The Erhu can be traced back over a thousand years, and were made of python skin and silk strings. In the 20th century, steel strings gradually became the professional way. In 1988, China severely regulated the use of python skin, as the snakes were becoming endangered. From 1 January 2005 onward, each Erhu made had to be certified as using farm-raised python skin and not wild python skin.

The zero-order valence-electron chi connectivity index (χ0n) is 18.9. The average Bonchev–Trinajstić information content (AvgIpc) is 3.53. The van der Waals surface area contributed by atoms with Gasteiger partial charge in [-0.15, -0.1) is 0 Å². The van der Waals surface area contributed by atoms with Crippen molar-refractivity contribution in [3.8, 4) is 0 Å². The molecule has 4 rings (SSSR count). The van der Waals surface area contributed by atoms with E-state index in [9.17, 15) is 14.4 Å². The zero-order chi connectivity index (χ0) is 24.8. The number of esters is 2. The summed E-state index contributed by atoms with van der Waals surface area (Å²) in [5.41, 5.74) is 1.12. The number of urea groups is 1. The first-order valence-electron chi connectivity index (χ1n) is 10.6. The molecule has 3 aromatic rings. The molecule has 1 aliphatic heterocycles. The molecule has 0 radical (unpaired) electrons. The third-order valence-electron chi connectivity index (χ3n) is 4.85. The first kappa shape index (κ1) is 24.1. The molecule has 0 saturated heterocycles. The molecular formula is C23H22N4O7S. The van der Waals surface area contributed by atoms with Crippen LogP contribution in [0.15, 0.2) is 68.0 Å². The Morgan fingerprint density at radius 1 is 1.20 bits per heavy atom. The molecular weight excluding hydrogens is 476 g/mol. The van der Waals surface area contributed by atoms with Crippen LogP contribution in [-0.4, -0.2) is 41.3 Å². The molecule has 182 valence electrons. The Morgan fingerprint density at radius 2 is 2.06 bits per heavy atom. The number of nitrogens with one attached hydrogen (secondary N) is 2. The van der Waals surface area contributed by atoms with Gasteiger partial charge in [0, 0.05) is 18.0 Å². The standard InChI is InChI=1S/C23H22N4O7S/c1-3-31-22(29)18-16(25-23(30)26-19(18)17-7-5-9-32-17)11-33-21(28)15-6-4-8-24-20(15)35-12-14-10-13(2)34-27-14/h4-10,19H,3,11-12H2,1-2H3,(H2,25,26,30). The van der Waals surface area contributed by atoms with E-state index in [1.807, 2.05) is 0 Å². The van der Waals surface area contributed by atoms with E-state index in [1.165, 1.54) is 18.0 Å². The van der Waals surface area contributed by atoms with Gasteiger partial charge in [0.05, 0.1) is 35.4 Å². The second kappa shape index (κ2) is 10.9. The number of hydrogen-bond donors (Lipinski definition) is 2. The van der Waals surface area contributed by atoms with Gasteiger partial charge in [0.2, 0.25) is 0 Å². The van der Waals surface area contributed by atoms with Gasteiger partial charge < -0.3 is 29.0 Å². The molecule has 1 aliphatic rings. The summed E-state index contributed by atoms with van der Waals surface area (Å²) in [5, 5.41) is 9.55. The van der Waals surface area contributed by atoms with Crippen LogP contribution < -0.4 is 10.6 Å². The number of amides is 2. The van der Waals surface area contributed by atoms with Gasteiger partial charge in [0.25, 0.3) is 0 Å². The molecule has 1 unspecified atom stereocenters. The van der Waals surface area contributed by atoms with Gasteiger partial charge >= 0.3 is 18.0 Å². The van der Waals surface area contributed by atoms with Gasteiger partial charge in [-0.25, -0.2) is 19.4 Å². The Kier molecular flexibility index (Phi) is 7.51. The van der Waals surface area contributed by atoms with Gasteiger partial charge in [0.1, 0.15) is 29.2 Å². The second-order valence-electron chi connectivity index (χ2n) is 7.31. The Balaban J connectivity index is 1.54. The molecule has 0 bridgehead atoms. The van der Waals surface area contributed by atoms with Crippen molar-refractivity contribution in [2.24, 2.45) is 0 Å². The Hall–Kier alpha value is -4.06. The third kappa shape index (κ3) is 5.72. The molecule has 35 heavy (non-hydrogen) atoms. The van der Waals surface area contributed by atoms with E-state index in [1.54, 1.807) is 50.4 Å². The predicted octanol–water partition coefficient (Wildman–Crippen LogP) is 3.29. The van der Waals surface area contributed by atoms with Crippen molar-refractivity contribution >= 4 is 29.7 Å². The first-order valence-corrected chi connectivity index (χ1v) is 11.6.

This makes them be very expensive. A few months back I looked into buying one, and the cheapest real one I found was over $300. Just the cloth to clean it was over $50. I became interested in the instrument last year, when I visited San Francisco in July 2011. I was walking through Chinatown when I saw someone playing one. It was something I had never seen before, and although I grew up hearing the music of China, I had never heard the instrument live in person, or even knew what made that sound. I was able to take a picture of the person playing it.
Here is a video that explains more